FIG. 1 illustrates the use of an automated system to produce concrete molds for manufacturing very large parts, like, for example, wind turbine blades. Such substantial molds provide the necessary stability and rigid structures so critical for successfully replicating these giant parts. Additionally, these molds can be conveniently produced at or near the wind turbine manufacturing site, and relatively inexpensively.

As can be appreciated by reference to FIG. 1, the mold-forming process involves the use of a material feed tube 10 fitted with an extruder die 12 to deliver concrete, in a controlled manner, to manufacture the mold layer by layer. The extruder tube and die combination are computer guided. To develop the necessary computer model, the mold is designed using CAD (computer aided design) software. Subsequently, the design data is transferred and used to program the CAM (computer aided manufacturing) computer. The CAM computer (not shown) directs the material feed tube 10 and extruder die 12 combination to form the mold layer by layer, as illustrated. As the layers 16, 18, 20 and 22 are laid down, a trowel 14, which is integrated with the feed tube 10 and computer controlled as well, smoothes the top and sides of the extruded concrete. Heating elements are inserted during the mold construction process, and the finished mold is equipped with a tight fitting lid, which was also heated.

FIG. 2 illustrates the wind turbine tower base, under construction, using the automated system described in conjunction with FIG. 1. Reinforcement rods may be inserted, as necessary, during the construction phase to provide additional structural strength.

Referencing FIG. 3, the open mold 30 is charged from a mixhead 32 (e.g. from Krauss-Maffei). At the mixhead 32, fiberglass strands are cut into appropriate lengths from the glass roving 34, and concurrently, individual polyurethane components, pumped from the holding tanks isocyanate 36 and polyol 38, are combined. The mixhead 32 simultaneously dispenses the polyurethane reaction mixture and chopped the glass roving as the mixhead 32 continuously passes over the open mold 30. The distribution of the polyurethane reaction mixture and the glass fibers over the mold 30 surface is controlled by the robot 40 attached to the computer-controlled gantry 42. As illustrated, the gantry 42 is mounted on tracks allowing the robot 40 to move freely, and consequently, to completely cover the mold cavity 44. The cavity 44 is filled, and subsequently, the mold lid 46 is closed. The mold 30 remains closed for a period of from about 1.5 to about 6 minutes to allow the glass fiber reinforced layer to cure at a temperature of from about 120 to 190° F. A mold release agent is used to assure acceptable demolding of the composite article. The time needed to dispense the contents of the mixhead 32 into the mold 30 is about 60 seconds.

The foregoing example of the present invention is offered for the purpose of illustration and not limitation. It will be apparent to those skilled in the art that the embodiments described herein may be modified or revised in various ways without departing from the spirit and scope of the invention. The scope of the invention is to be measured by the appended claims.

Claims

1. A process for manufacturing a polyurethane wind turbine blade comprising:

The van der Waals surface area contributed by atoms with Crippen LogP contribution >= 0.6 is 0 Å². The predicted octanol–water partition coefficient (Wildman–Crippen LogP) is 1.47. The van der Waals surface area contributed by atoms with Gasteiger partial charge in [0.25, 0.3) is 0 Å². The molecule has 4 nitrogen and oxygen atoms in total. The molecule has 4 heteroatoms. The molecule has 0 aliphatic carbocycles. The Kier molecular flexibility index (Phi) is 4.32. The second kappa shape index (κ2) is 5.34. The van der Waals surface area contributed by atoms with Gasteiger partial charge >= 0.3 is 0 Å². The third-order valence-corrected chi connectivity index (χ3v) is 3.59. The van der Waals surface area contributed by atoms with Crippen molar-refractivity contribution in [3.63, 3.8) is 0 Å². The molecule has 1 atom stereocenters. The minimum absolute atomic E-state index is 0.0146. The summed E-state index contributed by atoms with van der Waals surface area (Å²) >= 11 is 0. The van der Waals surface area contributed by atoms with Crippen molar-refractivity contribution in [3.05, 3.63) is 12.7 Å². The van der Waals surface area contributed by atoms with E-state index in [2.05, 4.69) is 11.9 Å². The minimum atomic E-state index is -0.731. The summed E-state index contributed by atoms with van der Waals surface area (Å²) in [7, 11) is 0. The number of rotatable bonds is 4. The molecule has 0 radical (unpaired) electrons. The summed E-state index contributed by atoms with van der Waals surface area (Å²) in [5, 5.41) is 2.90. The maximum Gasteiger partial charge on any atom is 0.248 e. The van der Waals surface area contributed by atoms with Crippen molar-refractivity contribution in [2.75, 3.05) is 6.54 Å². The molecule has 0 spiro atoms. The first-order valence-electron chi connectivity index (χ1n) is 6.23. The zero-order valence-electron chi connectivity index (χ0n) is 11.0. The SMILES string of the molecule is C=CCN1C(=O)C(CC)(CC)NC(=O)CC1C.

forming a mold for the wind turbine blade at or near a wind farm site;
injecting an isocyanate and an isocyanate reactive-component with an automated reaction injection molding (“RIM”) machine into the mold;
closing, pressing and heating the mold to cure the resulting polyurethane; and
installing the blade into the wind turbine.

2. The process according to claim 1, wherein the polyurethane is cured using radiation.

3. The process according to claim 1, wherein the forming is accomplished by large scale rapid prototyping.

4. The process according to claim 1, wherein the forming is accomplished by additive automated fabrication.

5. The process according to claim 1, wherein the forming comprises fabricating a positive image of the wind turbine blade with large scale rapid prototyping, forming a negative image and casting or molding a high strength composite.

6. The process according to claim 4, wherein the high strength composite comprises at least one of metal, cement and polymer.

7. A process for manufacturing a polyurethane wind turbine blade comprising:

forming a wind turbine blade mold at or near a wind farm site;
injecting an isocyanate, an isocyanate-reactive component and long fibers with an automated long fiber injection (“LFI”) machine;
closing, pressing and heating the mold to cure the resulting polyurethane; and
installing the blade into the wind turbine.

8. The process in claim 7, wherein the polyurethane is cured using radiation.

9. The process according to claim 7, wherein the forming is accomplished by large scale rapid prototyping.

10. The process according to claim 7, wherein the forming is accomplished by additive automated fabrication.

11. The process according to claim 7, wherein forming comprises fabricating a positive image of the wind turbine blade with large scale rapid prototyping, forming a negative image and casting or molding a high strength composite.

12. The process according to claim 11, wherein the high strength composite comprises one or more selected from metal, cement and polymer.

Patent History

Publication number: 20120159785
Type: Application
Filed: Sep 1, 2010
Publication Date: Jun 28, 2012
Applicant: BayerMaerialScience LLC (Pittsburgh, PA)
Inventors: Robert A. Pyles (Bethel Park, PA), Joel Matsco (Coraopolis, PA)
Application Number: 13/392,967

Classifications

Current U.S. Class: Blade Making (29/889.7)
International Classification: B23P 15/02 (20060101);